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Fly in Coney ointment: rezone plan still faces challenges

Brooklyn lawmakers in Albany are just waiting for the city to button up its land acquisition deal with Joe Sitt and Thor Equities before they introduce bills that would allow the new zoning plan to move ahead — but don’t count on powerful State Senator Carl Kruger, chair of the Senate Finance Committee, to reach for his rubber stamp just yet.

At the time of this writing, Bloomberg administration officials were still hammering out a “conceptual agreement” with Sitt that would leave the Coney Island landlord with at least part of his 10-and-a-half acre holdings intact.

Once that happens, the city is expected to send State Senator Diane Savino and Assemblymember Alec Brook-Krasny bills that the pair can introduce in their respective houses that would call for parkland alienation, the state-initiated process by which an area’s parkland designation can be removed and applied elsewhere. The city needs to demap the KeySpan parking lot in order for the Taconic development group to build new housing and parking facilities on the site.

At the same time, the city also needs the state to designate new parkland inside the Coney Island amusement district for rides.

Kruger, however, has derided the development and rezoning plan as “nothing more than an exorbitantly expensive phantom.”

“For the last half-century, Coney Island has gotten a roller coaster ride that has gone nowhere,” Kruger said back in March. “We’ve torn down buildings to create model cities, and ended up with some housing and vacant lots. This is another plan that’s headed for the file cabinet.”

This week, Kruger showed little sign of softening his opposition.

“I do not believe the park alienation legislation should be voted out of committee until we have a developer,” Kruger told this newspaper.

In addition, Kruger also complained that the city’s plan fails to provide Coney Island and Brighton Beach with the “proper mix of affordable and work force housing and luxury housing to attract a new generation of professionals.”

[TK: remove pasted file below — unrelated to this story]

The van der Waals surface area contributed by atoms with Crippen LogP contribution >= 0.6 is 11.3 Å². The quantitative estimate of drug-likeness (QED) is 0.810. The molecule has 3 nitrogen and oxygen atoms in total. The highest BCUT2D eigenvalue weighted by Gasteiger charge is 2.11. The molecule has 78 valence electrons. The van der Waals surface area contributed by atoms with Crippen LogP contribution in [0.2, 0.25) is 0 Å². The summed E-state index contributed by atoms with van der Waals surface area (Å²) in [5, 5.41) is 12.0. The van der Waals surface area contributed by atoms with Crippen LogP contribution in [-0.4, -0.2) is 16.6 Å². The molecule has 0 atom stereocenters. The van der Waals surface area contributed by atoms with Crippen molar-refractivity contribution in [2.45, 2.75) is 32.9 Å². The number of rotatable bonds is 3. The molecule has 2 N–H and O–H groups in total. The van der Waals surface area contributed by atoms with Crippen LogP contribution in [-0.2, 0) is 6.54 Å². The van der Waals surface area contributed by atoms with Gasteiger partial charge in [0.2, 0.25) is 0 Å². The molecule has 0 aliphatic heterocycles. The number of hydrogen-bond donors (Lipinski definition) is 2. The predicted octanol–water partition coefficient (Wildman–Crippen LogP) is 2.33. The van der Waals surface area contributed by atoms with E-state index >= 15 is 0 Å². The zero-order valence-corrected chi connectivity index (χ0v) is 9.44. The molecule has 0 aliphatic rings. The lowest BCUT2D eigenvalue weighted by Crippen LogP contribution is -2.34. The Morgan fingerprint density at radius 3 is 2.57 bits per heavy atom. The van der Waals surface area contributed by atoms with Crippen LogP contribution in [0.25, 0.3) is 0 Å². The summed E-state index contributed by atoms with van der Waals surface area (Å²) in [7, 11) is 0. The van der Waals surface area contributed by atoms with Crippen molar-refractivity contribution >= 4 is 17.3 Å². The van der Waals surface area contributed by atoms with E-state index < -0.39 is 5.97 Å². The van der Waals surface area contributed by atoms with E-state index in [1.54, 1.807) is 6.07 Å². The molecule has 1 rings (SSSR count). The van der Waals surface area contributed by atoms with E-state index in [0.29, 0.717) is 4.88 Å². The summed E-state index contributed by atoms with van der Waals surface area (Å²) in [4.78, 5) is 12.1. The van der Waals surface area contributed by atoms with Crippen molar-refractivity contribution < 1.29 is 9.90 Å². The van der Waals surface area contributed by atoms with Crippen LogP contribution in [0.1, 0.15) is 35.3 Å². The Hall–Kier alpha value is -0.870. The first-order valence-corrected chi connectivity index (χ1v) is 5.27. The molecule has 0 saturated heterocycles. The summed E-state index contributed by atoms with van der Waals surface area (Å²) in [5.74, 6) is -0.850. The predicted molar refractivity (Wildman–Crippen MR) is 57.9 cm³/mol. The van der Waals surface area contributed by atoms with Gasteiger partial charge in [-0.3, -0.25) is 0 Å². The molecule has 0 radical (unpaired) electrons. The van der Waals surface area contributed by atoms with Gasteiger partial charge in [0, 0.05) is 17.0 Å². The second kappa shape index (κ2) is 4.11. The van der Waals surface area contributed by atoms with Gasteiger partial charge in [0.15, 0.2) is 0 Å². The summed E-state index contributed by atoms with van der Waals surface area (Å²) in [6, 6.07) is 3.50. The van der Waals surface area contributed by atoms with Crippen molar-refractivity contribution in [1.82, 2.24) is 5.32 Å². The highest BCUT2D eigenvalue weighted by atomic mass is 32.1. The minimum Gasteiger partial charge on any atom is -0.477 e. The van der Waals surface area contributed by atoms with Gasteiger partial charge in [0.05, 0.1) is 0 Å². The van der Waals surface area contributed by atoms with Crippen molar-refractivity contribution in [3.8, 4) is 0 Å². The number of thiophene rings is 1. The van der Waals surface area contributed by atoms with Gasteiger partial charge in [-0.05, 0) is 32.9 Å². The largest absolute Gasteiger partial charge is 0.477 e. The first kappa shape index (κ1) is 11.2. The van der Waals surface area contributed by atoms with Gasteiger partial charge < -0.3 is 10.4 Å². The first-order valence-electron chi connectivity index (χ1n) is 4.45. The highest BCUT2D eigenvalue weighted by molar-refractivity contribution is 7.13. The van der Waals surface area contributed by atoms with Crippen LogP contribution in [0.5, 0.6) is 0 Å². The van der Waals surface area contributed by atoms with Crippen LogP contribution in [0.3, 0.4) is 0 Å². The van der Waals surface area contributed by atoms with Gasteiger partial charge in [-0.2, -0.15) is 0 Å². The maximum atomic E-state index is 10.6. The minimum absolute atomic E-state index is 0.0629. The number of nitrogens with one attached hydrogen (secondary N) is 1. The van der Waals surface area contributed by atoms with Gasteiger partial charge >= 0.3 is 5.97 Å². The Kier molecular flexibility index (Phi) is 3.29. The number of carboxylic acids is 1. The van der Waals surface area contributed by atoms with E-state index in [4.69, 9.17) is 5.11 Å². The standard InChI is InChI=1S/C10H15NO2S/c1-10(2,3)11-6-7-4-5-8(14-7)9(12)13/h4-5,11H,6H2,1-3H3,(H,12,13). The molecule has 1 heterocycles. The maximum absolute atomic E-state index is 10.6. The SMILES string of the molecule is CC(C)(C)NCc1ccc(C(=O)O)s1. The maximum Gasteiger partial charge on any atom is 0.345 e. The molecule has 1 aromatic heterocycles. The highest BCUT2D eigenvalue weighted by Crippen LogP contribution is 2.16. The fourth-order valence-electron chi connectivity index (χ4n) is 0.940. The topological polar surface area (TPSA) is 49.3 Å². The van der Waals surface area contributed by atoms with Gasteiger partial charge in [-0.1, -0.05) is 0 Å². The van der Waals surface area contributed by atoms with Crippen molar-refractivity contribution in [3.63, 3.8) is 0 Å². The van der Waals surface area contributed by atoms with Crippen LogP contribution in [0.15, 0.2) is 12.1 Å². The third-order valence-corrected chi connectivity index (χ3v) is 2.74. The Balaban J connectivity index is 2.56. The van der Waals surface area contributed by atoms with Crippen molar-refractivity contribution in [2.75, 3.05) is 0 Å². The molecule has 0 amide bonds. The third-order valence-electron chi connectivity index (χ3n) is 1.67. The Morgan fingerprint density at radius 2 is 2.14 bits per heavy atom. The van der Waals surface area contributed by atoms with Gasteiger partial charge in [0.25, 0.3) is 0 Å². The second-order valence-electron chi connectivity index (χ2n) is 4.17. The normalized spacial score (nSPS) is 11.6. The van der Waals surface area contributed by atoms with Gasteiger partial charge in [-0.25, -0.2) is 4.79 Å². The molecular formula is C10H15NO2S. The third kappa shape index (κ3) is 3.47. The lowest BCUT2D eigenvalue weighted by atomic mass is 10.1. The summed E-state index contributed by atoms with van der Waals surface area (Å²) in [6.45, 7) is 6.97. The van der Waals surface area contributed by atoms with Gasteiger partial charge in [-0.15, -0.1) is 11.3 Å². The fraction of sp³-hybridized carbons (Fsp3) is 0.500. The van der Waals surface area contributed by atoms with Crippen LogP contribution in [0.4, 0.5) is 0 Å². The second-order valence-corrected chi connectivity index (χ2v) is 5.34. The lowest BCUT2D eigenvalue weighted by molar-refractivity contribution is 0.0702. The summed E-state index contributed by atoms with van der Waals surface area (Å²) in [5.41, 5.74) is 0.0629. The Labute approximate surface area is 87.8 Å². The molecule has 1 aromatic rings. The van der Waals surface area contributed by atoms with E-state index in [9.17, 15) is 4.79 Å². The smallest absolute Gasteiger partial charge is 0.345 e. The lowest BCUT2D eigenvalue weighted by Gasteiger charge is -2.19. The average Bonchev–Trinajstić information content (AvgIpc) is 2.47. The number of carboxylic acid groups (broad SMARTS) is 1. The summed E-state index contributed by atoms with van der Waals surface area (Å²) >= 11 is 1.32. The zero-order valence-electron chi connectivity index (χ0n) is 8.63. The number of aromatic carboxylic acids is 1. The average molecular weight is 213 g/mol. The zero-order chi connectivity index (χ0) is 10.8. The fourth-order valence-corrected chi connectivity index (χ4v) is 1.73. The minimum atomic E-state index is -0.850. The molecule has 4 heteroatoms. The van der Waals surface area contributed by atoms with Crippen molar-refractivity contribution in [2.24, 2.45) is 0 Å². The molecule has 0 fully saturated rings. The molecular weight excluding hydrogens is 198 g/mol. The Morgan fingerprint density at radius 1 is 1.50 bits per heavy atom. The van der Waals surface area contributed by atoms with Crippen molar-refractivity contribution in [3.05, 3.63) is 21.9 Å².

City Councilmember Domenic Recchia, once a vocal critic of the city’s parkland swap himself, nevertheless spearheaded the rezoning plan’s approval in the Council after securing agreements beneficial to Coney Island Hospital, Deno’s Wonder Wheel Park, Gargiulo’s Restaurant and labor groups.

Ultimately, the Coney Island councilman saidthat he believes Kruger will “do what’s best for the community.”

“We’ll work with him,” Recchia said. “I think he’ll be an advocate and work with us.”

Savino expressed confidence in the city’s ability to attract an amusement park operator and said that when the time comes, she expects her fellow senators will follow her lead and support the parkland alienation.

“Carl is certainly entitled to his concerns and his opinions,” Savino said. “This is a very well-thought-out plan and will result in the entire area of Coney Island stepping forward into modern times.”

Brook-Krasny did not respond to requests for comment at press time.

The city’s rezoning plan still faces strong opposition from ride advocates like Save Coney Island and others who maintain that the Bloomberg administration’s plan does not provide enough room for big-time outdoor amusements and threatens the iconic playground’s character with the addition of up to four high-rise hotels south of Surf Avenue.

“This is where they [City Planning] thought was the best place,’ Recchia said. “You had to make it worthwhile. If you would have lowered the height, you would not get a nice hotel.”

Thor Equities has reportedly been in talks with major hotel chains about coming to Coney Island.

A spokesperson for the development company refused to comment.

According to Recchia, all four hotels might not ever get built.

“If I could get one hotel before I’m out of office, it would be a victory,” Recchia said.

Efforts to rezone historic buildings like the Shore Theater have been “going back and forth,” he added.

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